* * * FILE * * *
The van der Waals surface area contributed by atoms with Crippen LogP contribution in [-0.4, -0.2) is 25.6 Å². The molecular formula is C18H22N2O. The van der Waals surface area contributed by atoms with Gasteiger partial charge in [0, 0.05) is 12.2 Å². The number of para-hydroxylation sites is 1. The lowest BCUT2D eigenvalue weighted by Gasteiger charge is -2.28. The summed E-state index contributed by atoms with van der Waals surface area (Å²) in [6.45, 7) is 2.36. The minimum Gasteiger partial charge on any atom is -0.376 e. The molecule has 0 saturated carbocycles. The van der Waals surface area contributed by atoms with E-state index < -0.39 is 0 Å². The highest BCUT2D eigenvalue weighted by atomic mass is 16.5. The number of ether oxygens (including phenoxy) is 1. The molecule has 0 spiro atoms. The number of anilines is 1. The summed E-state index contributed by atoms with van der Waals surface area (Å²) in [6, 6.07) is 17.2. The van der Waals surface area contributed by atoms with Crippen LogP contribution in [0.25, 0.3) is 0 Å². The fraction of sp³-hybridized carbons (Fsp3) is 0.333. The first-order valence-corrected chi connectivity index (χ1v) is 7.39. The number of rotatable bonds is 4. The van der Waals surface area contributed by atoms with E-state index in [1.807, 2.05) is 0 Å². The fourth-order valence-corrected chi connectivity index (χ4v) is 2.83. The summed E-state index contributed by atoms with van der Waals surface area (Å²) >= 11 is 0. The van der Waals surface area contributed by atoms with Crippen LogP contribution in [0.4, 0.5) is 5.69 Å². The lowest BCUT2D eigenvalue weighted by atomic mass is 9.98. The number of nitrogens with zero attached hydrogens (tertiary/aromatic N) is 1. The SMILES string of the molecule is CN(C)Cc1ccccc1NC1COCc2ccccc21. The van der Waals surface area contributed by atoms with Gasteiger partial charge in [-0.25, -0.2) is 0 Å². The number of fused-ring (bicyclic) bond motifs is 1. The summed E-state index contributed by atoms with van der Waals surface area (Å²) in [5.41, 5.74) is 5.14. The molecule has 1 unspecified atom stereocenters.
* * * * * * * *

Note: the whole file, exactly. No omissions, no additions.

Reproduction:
The van der Waals surface area contributed by atoms with Crippen LogP contribution in [-0.4, -0.2) is 25.6 Å². The molecular formula is C18H22N2O. The van der Waals surface area contributed by atoms with Gasteiger partial charge in [0, 0.05) is 12.2 Å². The number of para-hydroxylation sites is 1. The lowest BCUT2D eigenvalue weighted by Gasteiger charge is -2.28. The summed E-state index contributed by atoms with van der Waals surface area (Å²) in [6.45, 7) is 2.36. The minimum Gasteiger partial charge on any atom is -0.376 e. The molecule has 0 saturated carbocycles. The van der Waals surface area contributed by atoms with E-state index < -0.39 is 0 Å². The highest BCUT2D eigenvalue weighted by atomic mass is 16.5. The number of ether oxygens (including phenoxy) is 1. The molecule has 0 spiro atoms. The number of anilines is 1. The summed E-state index contributed by atoms with van der Waals surface area (Å²) in [6, 6.07) is 17.2. The van der Waals surface area contributed by atoms with Crippen LogP contribution in [0.25, 0.3) is 0 Å². The fraction of sp³-hybridized carbons (Fsp3) is 0.333. The first-order valence-corrected chi connectivity index (χ1v) is 7.39. The number of rotatable bonds is 4. The van der Waals surface area contributed by atoms with E-state index in [1.807, 2.05) is 0 Å². The fourth-order valence-corrected chi connectivity index (χ4v) is 2.83. The summed E-state index contributed by atoms with van der Waals surface area (Å²) >= 11 is 0. The van der Waals surface area contributed by atoms with Crippen LogP contribution in [0.4, 0.5) is 5.69 Å². The lowest BCUT2D eigenvalue weighted by atomic mass is 9.98. The number of nitrogens with zero attached hydrogens (tertiary/aromatic N) is 1. The SMILES string of the molecule is CN(C)Cc1ccccc1NC1COCc2ccccc21. The van der Waals surface area contributed by atoms with Gasteiger partial charge in [-0.25, -0.2) is 0 Å². The number of fused-ring (bicyclic) bond motifs is 1. The summed E-state index contributed by atoms with van der Waals surface area (Å²) in [5.41, 5.74) is 5.14. The molecule has 1 unspecified atom stereocenters.